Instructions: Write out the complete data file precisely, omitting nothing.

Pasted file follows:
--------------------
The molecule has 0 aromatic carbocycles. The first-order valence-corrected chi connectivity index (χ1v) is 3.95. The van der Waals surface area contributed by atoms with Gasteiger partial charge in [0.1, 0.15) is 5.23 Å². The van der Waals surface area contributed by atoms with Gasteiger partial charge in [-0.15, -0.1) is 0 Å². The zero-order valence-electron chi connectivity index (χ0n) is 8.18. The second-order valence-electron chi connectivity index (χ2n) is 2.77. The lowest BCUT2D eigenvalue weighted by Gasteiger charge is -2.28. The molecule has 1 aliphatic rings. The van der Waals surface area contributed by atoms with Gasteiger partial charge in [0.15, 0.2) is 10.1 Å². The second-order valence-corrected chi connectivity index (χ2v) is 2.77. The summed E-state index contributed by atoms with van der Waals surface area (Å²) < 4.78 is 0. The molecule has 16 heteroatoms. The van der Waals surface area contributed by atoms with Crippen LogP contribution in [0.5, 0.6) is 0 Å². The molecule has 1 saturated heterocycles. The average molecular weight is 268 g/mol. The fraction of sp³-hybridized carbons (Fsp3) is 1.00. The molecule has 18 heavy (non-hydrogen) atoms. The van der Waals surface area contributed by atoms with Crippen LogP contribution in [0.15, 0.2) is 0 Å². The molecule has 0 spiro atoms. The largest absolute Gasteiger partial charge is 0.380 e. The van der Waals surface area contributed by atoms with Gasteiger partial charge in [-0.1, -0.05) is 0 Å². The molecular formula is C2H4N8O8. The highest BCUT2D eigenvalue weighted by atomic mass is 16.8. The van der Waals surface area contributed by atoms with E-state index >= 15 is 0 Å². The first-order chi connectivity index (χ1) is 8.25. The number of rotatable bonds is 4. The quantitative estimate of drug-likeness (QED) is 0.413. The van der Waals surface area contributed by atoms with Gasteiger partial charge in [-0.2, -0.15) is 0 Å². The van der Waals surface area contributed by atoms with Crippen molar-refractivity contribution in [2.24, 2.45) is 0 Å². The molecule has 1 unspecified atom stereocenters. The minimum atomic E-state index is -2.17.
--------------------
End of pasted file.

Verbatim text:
The molecule has 0 aromatic carbocycles. The first-order valence-corrected chi connectivity index (χ1v) is 3.95. The van der Waals surface area contributed by atoms with Gasteiger partial charge in [0.1, 0.15) is 5.23 Å². The van der Waals surface area contributed by atoms with Gasteiger partial charge in [-0.15, -0.1) is 0 Å². The zero-order valence-electron chi connectivity index (χ0n) is 8.18. The second-order valence-electron chi connectivity index (χ2n) is 2.77. The lowest BCUT2D eigenvalue weighted by Gasteiger charge is -2.28. The molecule has 1 aliphatic rings. The van der Waals surface area contributed by atoms with Gasteiger partial charge in [0.15, 0.2) is 10.1 Å². The second-order valence-corrected chi connectivity index (χ2v) is 2.77. The summed E-state index contributed by atoms with van der Waals surface area (Å²) < 4.78 is 0. The molecule has 16 heteroatoms. The van der Waals surface area contributed by atoms with Crippen LogP contribution in [0.5, 0.6) is 0 Å². The molecule has 1 saturated heterocycles. The average molecular weight is 268 g/mol. The fraction of sp³-hybridized carbons (Fsp3) is 1.00. The molecule has 18 heavy (non-hydrogen) atoms. The van der Waals surface area contributed by atoms with Crippen LogP contribution in [0.15, 0.2) is 0 Å². The molecule has 0 spiro atoms. The largest absolute Gasteiger partial charge is 0.380 e. The van der Waals surface area contributed by atoms with Gasteiger partial charge in [-0.1, -0.05) is 0 Å². The molecular formula is C2H4N8O8. The highest BCUT2D eigenvalue weighted by atomic mass is 16.8. The van der Waals surface area contributed by atoms with E-state index >= 15 is 0 Å². The first-order chi connectivity index (χ1) is 8.25. The number of rotatable bonds is 4. The quantitative estimate of drug-likeness (QED) is 0.413. The van der Waals surface area contributed by atoms with Gasteiger partial charge in [-0.2, -0.15) is 0 Å². The van der Waals surface area contributed by atoms with Crippen molar-refractivity contribution in [2.24, 2.45) is 0 Å². The molecule has 1 unspecified atom stereocenters. The minimum atomic E-state index is -2.17.